Last Sunday after Pentecost
On this last Sunday of the liturgical year, Holy Mother Church puts before our eyes the spectacle of the end of the world, the catastrophic cosmic upheaval and the tragic events which will precede it. A question arises: How does this somber news qualify as Gospel, that is, as “Good News”? In an age when so many are concerned for our “common home”, that is, planet earth, as if we would live here forever, what sense can we really make of the foreboding of the end of time?
It is precisely because planet earth is not our true home that its transformation into the new heavens and the new earth is good news. Our home is eternity, that is what we were made for, Heaven, the place where God reigns forever and is the unending joy of all the elect.
The end of the world is truly good news because it is only when this world does end that we will see the end of iniquity, the end of all the crimes that we are forced to witness on a daily basis, running from the massacre of the unborn to the so-called mercy killing of the elderly; from the modern slavery of children sold into the living hell of pornographic prostitution to the starvation of other children which still goes on in Africa and Asia; from the wilful distortion of truth by those mandated to teach it to the relativistic mentality of those who put God’s revelation of Himself on a par with man-made efforts to experience the divine – in a word, those who put man on God’s altar, which is the “abomination of the desolation” referred to in today’s Gospel, and which St Jerome tells us can signify any form of perverse dogma.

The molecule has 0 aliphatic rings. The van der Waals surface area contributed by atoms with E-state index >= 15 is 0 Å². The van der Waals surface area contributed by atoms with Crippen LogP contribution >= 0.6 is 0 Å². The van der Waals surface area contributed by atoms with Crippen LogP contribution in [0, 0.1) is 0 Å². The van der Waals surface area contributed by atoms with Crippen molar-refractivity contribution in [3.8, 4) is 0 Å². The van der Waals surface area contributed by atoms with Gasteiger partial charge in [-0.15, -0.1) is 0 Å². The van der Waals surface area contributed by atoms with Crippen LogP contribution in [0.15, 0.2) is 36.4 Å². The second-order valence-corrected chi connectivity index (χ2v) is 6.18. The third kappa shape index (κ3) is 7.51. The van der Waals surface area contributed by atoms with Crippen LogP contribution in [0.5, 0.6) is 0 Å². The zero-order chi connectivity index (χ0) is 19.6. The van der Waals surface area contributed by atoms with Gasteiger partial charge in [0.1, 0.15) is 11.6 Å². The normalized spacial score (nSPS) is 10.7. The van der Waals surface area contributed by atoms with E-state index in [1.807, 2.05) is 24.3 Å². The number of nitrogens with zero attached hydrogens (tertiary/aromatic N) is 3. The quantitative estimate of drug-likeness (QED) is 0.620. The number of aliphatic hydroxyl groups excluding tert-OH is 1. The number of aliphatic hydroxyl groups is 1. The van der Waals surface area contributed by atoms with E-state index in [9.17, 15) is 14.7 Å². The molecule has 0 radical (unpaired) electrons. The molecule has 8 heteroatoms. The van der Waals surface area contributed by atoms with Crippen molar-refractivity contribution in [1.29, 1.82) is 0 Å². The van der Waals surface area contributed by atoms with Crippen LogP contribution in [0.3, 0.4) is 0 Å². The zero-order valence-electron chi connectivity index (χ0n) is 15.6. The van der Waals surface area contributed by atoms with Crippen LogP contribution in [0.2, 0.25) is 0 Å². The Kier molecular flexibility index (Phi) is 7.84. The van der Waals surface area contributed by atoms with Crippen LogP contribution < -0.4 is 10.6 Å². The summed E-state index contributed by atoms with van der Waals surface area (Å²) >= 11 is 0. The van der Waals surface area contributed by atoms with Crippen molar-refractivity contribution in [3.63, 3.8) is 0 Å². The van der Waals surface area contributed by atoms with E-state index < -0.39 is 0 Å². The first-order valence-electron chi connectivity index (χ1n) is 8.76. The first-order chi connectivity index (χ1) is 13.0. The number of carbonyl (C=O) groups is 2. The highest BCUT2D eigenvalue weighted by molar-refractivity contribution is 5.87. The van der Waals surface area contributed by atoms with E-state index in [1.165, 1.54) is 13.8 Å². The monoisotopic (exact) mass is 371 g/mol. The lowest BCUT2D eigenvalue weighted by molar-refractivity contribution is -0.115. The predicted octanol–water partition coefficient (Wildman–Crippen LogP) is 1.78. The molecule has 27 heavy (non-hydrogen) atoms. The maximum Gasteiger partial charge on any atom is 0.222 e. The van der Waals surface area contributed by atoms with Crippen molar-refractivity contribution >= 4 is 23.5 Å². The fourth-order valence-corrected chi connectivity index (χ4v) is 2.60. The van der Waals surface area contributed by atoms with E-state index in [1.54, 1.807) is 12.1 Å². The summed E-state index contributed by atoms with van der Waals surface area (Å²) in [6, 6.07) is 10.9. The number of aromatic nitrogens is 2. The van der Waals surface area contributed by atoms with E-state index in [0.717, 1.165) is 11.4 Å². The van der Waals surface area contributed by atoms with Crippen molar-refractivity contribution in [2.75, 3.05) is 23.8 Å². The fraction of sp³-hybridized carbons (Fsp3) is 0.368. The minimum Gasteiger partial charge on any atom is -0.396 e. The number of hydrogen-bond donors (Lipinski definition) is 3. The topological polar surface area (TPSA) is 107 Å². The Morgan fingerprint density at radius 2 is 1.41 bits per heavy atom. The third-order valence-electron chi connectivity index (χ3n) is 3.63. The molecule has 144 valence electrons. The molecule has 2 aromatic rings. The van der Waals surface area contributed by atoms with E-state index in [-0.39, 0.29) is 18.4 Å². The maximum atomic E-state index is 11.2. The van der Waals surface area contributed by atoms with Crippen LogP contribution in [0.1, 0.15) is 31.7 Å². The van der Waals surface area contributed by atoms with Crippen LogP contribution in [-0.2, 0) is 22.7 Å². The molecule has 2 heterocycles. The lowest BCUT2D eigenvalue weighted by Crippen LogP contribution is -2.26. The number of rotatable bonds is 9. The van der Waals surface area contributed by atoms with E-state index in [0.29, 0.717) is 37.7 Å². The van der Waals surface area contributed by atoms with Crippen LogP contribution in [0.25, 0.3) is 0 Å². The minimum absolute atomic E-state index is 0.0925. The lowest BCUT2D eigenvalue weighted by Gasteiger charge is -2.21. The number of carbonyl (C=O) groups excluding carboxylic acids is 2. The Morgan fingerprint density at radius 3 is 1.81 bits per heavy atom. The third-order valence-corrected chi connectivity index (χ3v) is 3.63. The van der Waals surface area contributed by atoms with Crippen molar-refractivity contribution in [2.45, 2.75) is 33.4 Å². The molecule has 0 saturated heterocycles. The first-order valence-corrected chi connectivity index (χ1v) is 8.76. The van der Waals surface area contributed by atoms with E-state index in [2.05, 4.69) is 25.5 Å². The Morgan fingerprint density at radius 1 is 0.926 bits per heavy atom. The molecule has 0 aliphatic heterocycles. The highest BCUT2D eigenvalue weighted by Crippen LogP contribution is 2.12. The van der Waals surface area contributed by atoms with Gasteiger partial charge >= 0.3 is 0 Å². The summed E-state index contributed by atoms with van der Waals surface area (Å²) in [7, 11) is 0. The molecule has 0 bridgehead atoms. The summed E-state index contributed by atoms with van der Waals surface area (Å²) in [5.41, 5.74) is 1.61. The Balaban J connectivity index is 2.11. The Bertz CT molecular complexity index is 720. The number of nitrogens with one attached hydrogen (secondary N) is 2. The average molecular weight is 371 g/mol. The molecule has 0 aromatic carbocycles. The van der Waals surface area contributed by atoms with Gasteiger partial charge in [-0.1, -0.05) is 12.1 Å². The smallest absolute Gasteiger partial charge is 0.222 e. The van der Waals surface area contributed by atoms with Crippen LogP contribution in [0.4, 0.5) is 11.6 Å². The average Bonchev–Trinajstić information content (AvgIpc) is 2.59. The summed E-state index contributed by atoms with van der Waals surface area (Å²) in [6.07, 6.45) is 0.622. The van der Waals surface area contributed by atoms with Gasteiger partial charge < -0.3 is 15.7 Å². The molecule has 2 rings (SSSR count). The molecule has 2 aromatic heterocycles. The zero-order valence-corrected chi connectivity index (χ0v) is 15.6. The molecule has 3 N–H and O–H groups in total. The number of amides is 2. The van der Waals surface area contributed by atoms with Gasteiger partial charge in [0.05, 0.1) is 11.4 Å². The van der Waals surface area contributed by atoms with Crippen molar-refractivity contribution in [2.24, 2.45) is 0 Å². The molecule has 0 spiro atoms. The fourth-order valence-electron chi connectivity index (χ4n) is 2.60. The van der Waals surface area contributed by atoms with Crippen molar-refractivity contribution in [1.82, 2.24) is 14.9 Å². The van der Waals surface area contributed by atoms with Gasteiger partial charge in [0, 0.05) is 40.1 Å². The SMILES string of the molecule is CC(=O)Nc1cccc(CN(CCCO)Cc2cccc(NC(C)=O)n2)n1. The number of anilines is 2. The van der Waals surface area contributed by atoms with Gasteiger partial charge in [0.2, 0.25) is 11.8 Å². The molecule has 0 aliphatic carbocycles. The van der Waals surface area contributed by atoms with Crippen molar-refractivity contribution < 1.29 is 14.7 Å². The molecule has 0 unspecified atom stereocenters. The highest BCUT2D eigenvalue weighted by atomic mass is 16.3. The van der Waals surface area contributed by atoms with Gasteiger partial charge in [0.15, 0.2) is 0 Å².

The end of the world is truly good news. For it is only when Christ comes in glory to judge the living and the dead, when He “pulls the curtain” on human history, that there will be an end to sin. Then God will be all in all, that is to say, He will give Himself in glory to all the elect, those who have striven to live a life of virtue. As for those who rejected Him, even they, from the pit of their eternal damnation, they too will bend the knee and acknowledge the One True God. As St Paul writes to the Romans, quoting the prophet Isaiah: “As I live, saith the Lord, every knee shall bow to me and every tongue shall confess to God” (Rom 14:11).
So we know that in the end God will reign and be acknowledged by all. In the meantime, what are we to do? The Lord tells us in today’s Gospel: When you see the abomination of the desolation standing in the holy place, that is to say, in the Church, flee into the mountains, that is to say, tells us again St Jerome, “we must make our way to the everlasting hills, from which God sheds His light ineffably: we must be on the housetop where the fiery darts of the devil cannot reach us, nor must we come down to take anything out of the house of our former life, nor seek the things that we left behind”. Instead, we must be assiduous at prayer, for the tribulation of those days will be so great, the illusion so well-presented, so as to deceive even the elect. But for their sake, those days shall be shortened.
Let us stand then, dear brothers, firmly awaiting the coming of the Lord. Let us be on our guard against any false Messiah who might preach another Gospel than the one which was received once and for all from the mouth of the Saviour Himself, preached by the apostles and defined by the solemn magisterium of Holy Church. Let us cleave firmly to the traditions of Holy Church, knowing that there, from the lofty mountain of continual prayer and fasting, we shall be safe from the wiles of the enemy and await the coming of the Lord with ardent love.
With the first generation of Christians let us say with all the longing of our being: Marana tha – Come and deliver us from evil, and receive us into Thy Kingdom, the kingdom of life and truth, the kingdom of sanctity and grace, the kingdom of justice, love and peace. Amen. Come Lord Jesus, come quickly.